4 Research recommendations

The Guideline Development Group has made the following recommendations for research, based on its review of evidence, to improve NICE guidance and patient care in the future.

4.1 Mediators of anaphylactic reactions

Aside from mast cell tryptase, which other chemical inflammatory mediators offer potential as indicators of anaphylaxis?

Why this is important

Although mast cell tryptase is widely used to support the diagnosis of anaphylaxis, it is not universally suitable. Mast cell tryptase is not always elevated in children, when food is the allergen, or when the main severe feature is respiratory.

It is recommended that a cross-sectional study be carried out into the diagnostic accuracy of other potential chemical inflammatory mediators. The study should be conducted in both adults and children who have had a suspected anaphylactic reaction. The sensitivity and specificity of the proposed mediator should be compared against mast cell tryptase, using clinical assessment in conjunction with immuno-allergic study as the reference standard for both. The diagnostic accuracy of any mediator should be carried out for a range of potential allergens.

4.2 The frequency and effects of biphasic reactions

What are the frequency, timing, severity and predictors of biphasic reactions in people who have received emergency treatment for anaphylaxis?

Why this is important

Limited evidence was found on the frequency, timing severity and predictors of biphasic reactions and the resulting effect of these on morbidity and mortality.

It is recommended that a UK-based prospective cohort study be conducted that follows patients up after emergency treatment for anaphylaxis.

The study should follow people up for 7 days after discharge from the emergency department. The aim is to collect data on the predictors (for example, the person's response to the initial treatment), the time to any reaction, the severity of any biphasic reaction and the effect of the biphasic reaction on morbidity and mortality.

4.3 Length of observation period following emergency treatment for anaphylaxis

For how long should a person who has received emergency treatment for anaphylaxis be observed?

Why this is important

No studies were found that compared different observational periods or the effect of these on relevant patient outcomes.

It is recommended that a cluster randomised controlled trial is conducted for people who have received emergency treatment for anaphylaxis.

The interventions for the trial should be differing time periods of observation, within the secondary care setting, ranging from 1 hour to 24 hours after symptom resolution of the index reaction. Patients should then be followed up for 7 days following the end of the observational period to determine if a biphasic reaction has occurred and the effects of any reaction. The aim is to determine whether differing periods of observation have a detrimental effect on morbidity and mortality and to gather information about resource use.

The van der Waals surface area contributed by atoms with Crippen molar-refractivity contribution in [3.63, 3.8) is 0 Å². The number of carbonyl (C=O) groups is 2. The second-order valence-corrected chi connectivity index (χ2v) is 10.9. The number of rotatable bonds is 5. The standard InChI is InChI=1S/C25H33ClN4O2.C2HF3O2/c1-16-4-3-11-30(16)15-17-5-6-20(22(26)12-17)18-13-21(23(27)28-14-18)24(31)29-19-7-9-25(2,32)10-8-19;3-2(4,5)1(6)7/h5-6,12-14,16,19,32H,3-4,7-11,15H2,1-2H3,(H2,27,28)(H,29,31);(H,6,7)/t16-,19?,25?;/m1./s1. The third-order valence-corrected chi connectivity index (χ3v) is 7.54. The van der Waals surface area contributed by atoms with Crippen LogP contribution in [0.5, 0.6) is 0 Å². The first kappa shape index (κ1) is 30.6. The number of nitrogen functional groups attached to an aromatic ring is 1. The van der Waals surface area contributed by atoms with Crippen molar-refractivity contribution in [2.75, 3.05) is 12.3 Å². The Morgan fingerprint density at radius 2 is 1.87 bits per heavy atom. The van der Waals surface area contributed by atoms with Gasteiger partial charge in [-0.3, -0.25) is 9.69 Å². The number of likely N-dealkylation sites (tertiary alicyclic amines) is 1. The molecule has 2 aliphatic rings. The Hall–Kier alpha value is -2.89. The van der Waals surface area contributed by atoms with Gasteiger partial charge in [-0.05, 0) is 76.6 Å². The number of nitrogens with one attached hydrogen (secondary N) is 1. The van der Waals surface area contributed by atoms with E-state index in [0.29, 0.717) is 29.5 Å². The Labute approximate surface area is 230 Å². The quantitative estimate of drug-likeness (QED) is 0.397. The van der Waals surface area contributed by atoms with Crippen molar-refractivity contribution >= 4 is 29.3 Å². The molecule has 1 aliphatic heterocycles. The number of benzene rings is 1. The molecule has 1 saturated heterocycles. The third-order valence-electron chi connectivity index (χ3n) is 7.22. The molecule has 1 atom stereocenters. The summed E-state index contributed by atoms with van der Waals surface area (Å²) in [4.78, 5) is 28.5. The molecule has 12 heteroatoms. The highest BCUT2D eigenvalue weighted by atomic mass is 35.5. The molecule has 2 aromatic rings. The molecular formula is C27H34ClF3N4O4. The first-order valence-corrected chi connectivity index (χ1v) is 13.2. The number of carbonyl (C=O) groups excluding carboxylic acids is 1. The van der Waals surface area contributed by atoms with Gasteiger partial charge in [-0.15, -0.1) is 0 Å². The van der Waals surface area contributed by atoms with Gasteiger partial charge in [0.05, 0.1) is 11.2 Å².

4.4 Prevalence of anaphylactic reactions and related outcomes

What is the annual incidence of anaphylaxis and its related outcomes within the UK?

Why this is important

Limited evidence exists on the annual incidence of anaphylactic reactions and their associated outcomes within the UK.

It is recommended that a prospective observational study be conducted that records the annual incidence of anaphylactic reactions within the UK.

The overall number of anaphylactic reactions that occur in adults and children should be recorded and these should be classified into those that are first-time reactions, recurrent reactions or biphasic reactions. A clear, pre-defined, definition of what constitutes an anaphylactic reaction should be used, in order to avoid the misclassification of milder reactions. Data should also be collected on any emergency treatment that was delivered (by a clinician, use of an adrenaline injector) and the associated outcomes (morbidity, mortality, adverse events). Data should also be collected on any previous treatment received, such as that from a specialist allergy service or the provision of adrenaline injectors.

4.5 Effect of specialist services on health-related quality of life

For people who have experienced suspected anaphylaxis, what is the effect on health-related quality of life of (a) referral to specialist allergy services and (b) provision of adrenaline injectors, when compared with emergency treatment alone?

Why this is important

The GDG believed that referral to specialist services and/or the provision of adrenaline injectors was likely to provide day-to-day HRQoL benefit for people who have experienced suspected anaphylaxis, as a result of decreased anxiety and ongoing support. However, the health economic model relied on GDG opinion alone to quantify this benefit. Future economic analyses would be greatly improved by a reliable demonstration of this effect and an estimate of its magnitude. It is recommended that data are collected using validated measure(s) of HRQoL, including EQ-5D.

  • National Institute for Health and Care Excellence (NICE)